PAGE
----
The AgTech Trends 2023 survey recently unveiled by the Yield revealed the concerning the impact of weather unpredictability. Over 90% of agribusinesses acknowledged that climate change is affecting their crop yields, with 36.7% observing it makes yields highly unpredictable.
The need for more accurate weather forecasting is therefore evident, with nearly 80% of specialty crop respondents believing improved forecasts would enhance crop quality. The research added that even with data from established sources, trust in weather predictions remains low. Enhanced and precise weather forecasting stands out as a potential solution, with many seeing it as a way to boost crop quality and reduce weather-related risks.
Solutions are coming as quick as a change in the weather. One is from San Francisco, California-based start-up Benchmark Labs. It is leveraging AI and machine learning to create environmental forecasts that can better inform agricultural operations.
“Farms have multiple microclimates”, CEO Carlos Gaitan told AgTechNavigator. Farms have changes in elevation; might be close to lakes; even the type of grass or crop creates different conditions. Current weather forecasts at regional or grid level, meanwhile, are outdated and ineffective in the face of these multiple microclimates and changing weather, which can lead to significant financial and operational losses.
The company is training more than 1,500 machine learning models a per week tailored to each specific location so farmers get more actionable alerts. The technology has helped California growers to save 10% of water and increase agricultural yields 50-100%, it claims.
The company currently serves customers in Europe, South America and North America, typically specialty crop growers. Customers include wineries in Catalonia and the US West coast and citrus and avocado growers in South America. Temperature changes are one of the biggest weather challenges they are facing, he told us.
In 2021, for example, winemakers in France were hit by the worst frost in decades. Burgundy lost around 80% of its crops. “Frost can devastate wineries,” said Gaitan, who earned his PhD in atmospheric science and is a former member of the American Meteorological Society's AI Committee.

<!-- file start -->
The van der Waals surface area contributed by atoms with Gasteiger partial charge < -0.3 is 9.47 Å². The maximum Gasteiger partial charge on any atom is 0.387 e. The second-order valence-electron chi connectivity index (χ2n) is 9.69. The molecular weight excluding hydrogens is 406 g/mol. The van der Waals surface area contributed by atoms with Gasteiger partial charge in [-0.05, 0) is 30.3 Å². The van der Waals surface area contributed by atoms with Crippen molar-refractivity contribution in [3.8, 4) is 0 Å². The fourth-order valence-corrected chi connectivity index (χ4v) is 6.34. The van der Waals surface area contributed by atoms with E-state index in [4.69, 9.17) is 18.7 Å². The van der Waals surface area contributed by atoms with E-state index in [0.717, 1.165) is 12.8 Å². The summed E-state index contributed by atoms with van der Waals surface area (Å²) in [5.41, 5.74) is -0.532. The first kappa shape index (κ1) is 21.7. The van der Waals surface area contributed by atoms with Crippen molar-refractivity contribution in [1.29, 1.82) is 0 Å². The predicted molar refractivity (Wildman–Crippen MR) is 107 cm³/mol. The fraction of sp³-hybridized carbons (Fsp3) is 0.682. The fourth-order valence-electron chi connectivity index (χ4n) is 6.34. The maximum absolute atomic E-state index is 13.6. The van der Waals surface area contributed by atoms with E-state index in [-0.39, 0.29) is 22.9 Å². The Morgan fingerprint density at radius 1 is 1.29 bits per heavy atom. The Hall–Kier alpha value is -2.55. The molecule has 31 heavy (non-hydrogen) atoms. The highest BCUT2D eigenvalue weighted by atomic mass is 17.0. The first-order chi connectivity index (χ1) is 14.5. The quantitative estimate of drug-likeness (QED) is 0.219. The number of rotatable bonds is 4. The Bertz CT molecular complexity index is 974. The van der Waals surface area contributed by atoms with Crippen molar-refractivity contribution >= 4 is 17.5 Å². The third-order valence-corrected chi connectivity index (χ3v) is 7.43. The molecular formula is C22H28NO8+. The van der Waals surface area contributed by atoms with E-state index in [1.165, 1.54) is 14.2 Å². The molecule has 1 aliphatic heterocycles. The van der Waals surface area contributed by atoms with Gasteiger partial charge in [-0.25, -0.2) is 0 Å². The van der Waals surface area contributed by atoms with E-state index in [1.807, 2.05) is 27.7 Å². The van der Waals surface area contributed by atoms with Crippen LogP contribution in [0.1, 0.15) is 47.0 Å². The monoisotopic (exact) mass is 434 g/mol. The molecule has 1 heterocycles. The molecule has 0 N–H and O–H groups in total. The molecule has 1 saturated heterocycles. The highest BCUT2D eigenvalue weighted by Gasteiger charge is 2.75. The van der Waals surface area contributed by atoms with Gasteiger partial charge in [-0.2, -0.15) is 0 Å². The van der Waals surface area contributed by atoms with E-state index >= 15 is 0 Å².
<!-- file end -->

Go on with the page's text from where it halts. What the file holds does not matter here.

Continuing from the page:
Warmer temperatures – 2023 was the hottest year on record – can be equally devasting to crops and can impact labour costs too if, for example, it is too hot for workers to be outdoors.
How can AI help? “What we do differently is create weather forecast tailored to each specific location. Traditional weather forecasting all over the world divides the world in boxes an grids where everybody in that box receives exactly the same forecast. That's a non-local approach and that works for many applications but if you are an owner of a fixed asset like a farm, wind, solar, agriculture farm, what you care about is the forecast at your specific location.”
How it works
Benchmark collects data from on-site sensors. It then analyses this data using its proprietary AI software to provide more accurate forecasts tailored to a specific location.
“Farmers might have sensors located 200 metres apart that have different environmental conditions” explained Gaitan. “Our AI tech allows them to get two different forecasts. We have cases where users have one sensor on top of the other to get the temperature above and below the canopy. So it’s at the same location but different height. That's the advantage of our approach. We can provide you forward-looking data so you are better prepared for what's going to happen in the hours and days ahead.”
Benchmark Labs estimates there are already 22 million sensors in agricultural land globally. The plan is therefore to get the owners of these existing sensors using its AI-powered forecasts instead of the ones provided by the nearest weather station. “The margins in agriculture are thin and sometimes it’s hard to go and ask a grower to replace a sensor that they have already invested in just to get analytics,” explained the CEO. The company, however, is still looking to partner with hardware companies with a view to selling both sensors and its weather data to farms too.
Labour, water, pesticides and fertiliser benefits
Accuracy depends on location, Gaitan said. Users have seen improvements of up to 84% in comparison with forecasts they had been getting from the national weather service in the US, he claimed.
One group to benefit were land managers in Minnesota and Nebraska carrying out controlled burns to prevent forest fires. “We improved their relative humidity and wind speed forecast. That’s important if you are doing controlled burns.”
Gaitan claims that better weather forecasts can improve a host of metrics including labour, water for irrigation, pesticides and fertiliser management. Farmers can lose thousands of dollars if they apply pesticides before a rainfall, for example. More accurate forecasts can therefore further assist runoff and leaching management.
The aforementioned AgTech Trends 2023 survey also highlighted the problem of agribusiness workers often struggling to derive actionable insights from their data. Gaitan is aware of this challenge. Users can access forecasts every hour via a web interface (or app) or via an API on a computer. “Our whole goal is to make it actionable and very easily to use,” he said.